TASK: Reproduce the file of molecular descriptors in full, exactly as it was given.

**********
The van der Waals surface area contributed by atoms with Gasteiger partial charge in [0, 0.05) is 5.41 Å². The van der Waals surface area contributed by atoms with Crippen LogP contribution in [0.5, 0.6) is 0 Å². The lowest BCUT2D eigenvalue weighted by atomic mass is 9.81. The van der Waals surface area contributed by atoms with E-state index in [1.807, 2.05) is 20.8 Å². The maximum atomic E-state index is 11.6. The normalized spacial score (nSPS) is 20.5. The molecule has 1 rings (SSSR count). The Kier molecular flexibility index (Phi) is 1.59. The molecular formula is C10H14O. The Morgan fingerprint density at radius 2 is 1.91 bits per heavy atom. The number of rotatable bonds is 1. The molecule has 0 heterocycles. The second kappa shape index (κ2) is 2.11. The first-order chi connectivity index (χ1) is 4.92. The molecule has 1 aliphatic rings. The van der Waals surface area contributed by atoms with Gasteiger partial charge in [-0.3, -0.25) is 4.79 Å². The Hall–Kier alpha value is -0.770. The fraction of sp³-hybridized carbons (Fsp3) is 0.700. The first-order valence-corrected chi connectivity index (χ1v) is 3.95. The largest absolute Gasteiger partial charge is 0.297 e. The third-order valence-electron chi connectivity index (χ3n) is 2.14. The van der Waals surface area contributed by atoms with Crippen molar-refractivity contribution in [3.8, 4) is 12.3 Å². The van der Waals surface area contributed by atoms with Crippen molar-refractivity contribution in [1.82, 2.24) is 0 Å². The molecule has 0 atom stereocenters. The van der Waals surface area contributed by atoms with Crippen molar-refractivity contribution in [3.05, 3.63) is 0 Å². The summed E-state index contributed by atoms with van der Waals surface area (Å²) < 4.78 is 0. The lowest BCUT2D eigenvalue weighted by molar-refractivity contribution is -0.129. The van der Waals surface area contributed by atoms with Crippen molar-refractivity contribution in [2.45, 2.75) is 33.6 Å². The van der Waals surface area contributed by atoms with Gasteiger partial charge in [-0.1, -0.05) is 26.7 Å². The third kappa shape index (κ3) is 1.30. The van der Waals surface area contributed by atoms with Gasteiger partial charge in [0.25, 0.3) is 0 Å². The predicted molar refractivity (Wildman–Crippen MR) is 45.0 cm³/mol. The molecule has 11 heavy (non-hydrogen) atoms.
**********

The van der Waals surface area contributed by atoms with Gasteiger partial charge in [0, 0.05) is 5.41 Å². The van der Waals surface area contributed by atoms with Crippen LogP contribution in [0.5, 0.6) is 0 Å². The lowest BCUT2D eigenvalue weighted by atomic mass is 9.81. The van der Waals surface area contributed by atoms with E-state index in [1.807, 2.05) is 20.8 Å². The maximum atomic E-state index is 11.6. The normalized spacial score (nSPS) is 20.5. The molecule has 1 rings (SSSR count). The Kier molecular flexibility index (Phi) is 1.59. The molecular formula is C10H14O. The Morgan fingerprint density at radius 2 is 1.91 bits per heavy atom. The number of rotatable bonds is 1. The molecule has 0 heterocycles. The second kappa shape index (κ2) is 2.11. The first-order chi connectivity index (χ1) is 4.92. The molecule has 1 aliphatic rings. The van der Waals surface area contributed by atoms with Gasteiger partial charge in [-0.3, -0.25) is 4.79 Å². The Hall–Kier alpha value is -0.770. The fraction of sp³-hybridized carbons (Fsp3) is 0.700. The first-order valence-corrected chi connectivity index (χ1v) is 3.95. The largest absolute Gasteiger partial charge is 0.297 e. The third-order valence-electron chi connectivity index (χ3n) is 2.14. The van der Waals surface area contributed by atoms with Crippen molar-refractivity contribution in [3.8, 4) is 12.3 Å². The van der Waals surface area contributed by atoms with Crippen molar-refractivity contribution in [1.82, 2.24) is 0 Å². The molecule has 0 atom stereocenters. The van der Waals surface area contributed by atoms with Crippen molar-refractivity contribution in [3.05, 3.63) is 0 Å². The summed E-state index contributed by atoms with van der Waals surface area (Å²) < 4.78 is 0. The lowest BCUT2D eigenvalue weighted by molar-refractivity contribution is -0.129. The van der Waals surface area contributed by atoms with Crippen molar-refractivity contribution in [2.45, 2.75) is 33.6 Å². The van der Waals surface area contributed by atoms with Gasteiger partial charge in [-0.1, -0.05) is 26.7 Å². The third kappa shape index (κ3) is 1.30. The van der Waals surface area contributed by atoms with Gasteiger partial charge in [0.25, 0.3) is 0 Å². The predicted molar refractivity (Wildman–Crippen MR) is 45.0 cm³/mol. The molecule has 11 heavy (non-hydrogen) atoms.